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Empire, mutability, and moral philosophy in early modernity

At the heart of Edmund Spenser’s moral allegory in The Faerie Queene is a problem that would become central to English intellectual life well into the modern era: understanding colonialism, and the coercive violence on which it depends, as a form of moral activity. Spenser’s ethics reads Spenser as a moral theorist whose ethics are significantly shaped by his experiences as a colonial administrator in Elizabethan Ireland. It illustrates how both his poetry and prose take up key shifts in early modern moral philosophy, while addressing the political project of colonial empire-building. This book is an essential study of Spenser as an ethicist grappling, on the one hand, with the decline and transformation of the classical and humanist virtue ethics tradition in the late sixteenth century, and on the other, with imagining new paradigms of heroic subjectivity for the early modern, imperial nation. It examines the ways Spenser draws on and reworks the Western ethical tradition during a period of tremendous cultural upheaval and political transformation, and illuminates that philosophical tradition’s evolution alongside early modern England’s wider political and economic transformation into a global nation-state built on the foundations of colonial expansion. Emphasizing the conceptual rigor, clarity, and coherence of Spenser’s moral vision, it depicts Spenser as a literary ethicist rigorously committed to discovering a politically and metaphysically viable account of moral life in an era that starkly reveals the ancient virtues’ conceptual and practical limitations.

Andrew Hadfield

3 Edmund Spenser’s Dublin Andrew Hadfield It has long been accepted that Ireland had a potent effect on the imagination of Edmund Spenser (1552/4–99), the most important non-dramatic poet of the English Renaissance. Often this has been seen in entirely negative terms, especially since C. S. Lewis argued that ‘Spenser was the instrument of a detestable policy in Ireland’, so that by the fifth book of The Faerie Queene ‘the wickedness he had shared begins to corrupt his imagination’.1 That book – at least the allegorical representation of events in Ireland – was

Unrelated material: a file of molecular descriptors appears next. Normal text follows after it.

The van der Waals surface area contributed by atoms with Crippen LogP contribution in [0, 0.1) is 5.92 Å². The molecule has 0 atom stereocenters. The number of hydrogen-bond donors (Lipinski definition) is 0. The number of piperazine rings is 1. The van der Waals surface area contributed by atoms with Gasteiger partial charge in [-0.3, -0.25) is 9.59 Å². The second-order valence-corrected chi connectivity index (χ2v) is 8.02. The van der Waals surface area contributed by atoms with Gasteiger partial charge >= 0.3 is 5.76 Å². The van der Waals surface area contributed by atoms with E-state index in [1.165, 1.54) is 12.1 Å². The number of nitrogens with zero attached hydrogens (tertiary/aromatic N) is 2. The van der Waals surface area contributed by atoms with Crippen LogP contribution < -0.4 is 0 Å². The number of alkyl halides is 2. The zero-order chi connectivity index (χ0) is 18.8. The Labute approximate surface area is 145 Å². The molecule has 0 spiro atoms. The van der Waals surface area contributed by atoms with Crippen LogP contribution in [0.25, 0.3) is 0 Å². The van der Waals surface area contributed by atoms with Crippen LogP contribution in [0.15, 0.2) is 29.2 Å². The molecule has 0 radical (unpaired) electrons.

in Dublin
Tamsin Badcoe

Spenser writes, a trespasser who ‘once hath fastened/ His foot thereon, may neuer it recure,/ But wandreth euer more vncertein and vnsure’ (II.xii.12). For a moment, the nature of the space, and the way one encounters it, temporarily coincide. When offering a kind of shorthand for the discontinuous landscape of The Faerie Queene , Angus Fletcher has observed that ‘the questing mind fills the area between the places, while the places – quite unreal as places we might have been to – are islands of hope in a landscape of wonder’; 4 yet, insular space in Spenser’s

in Edmund Spenser and the romance of space
Affiliation, allusion, allegory
Rachel E. Hile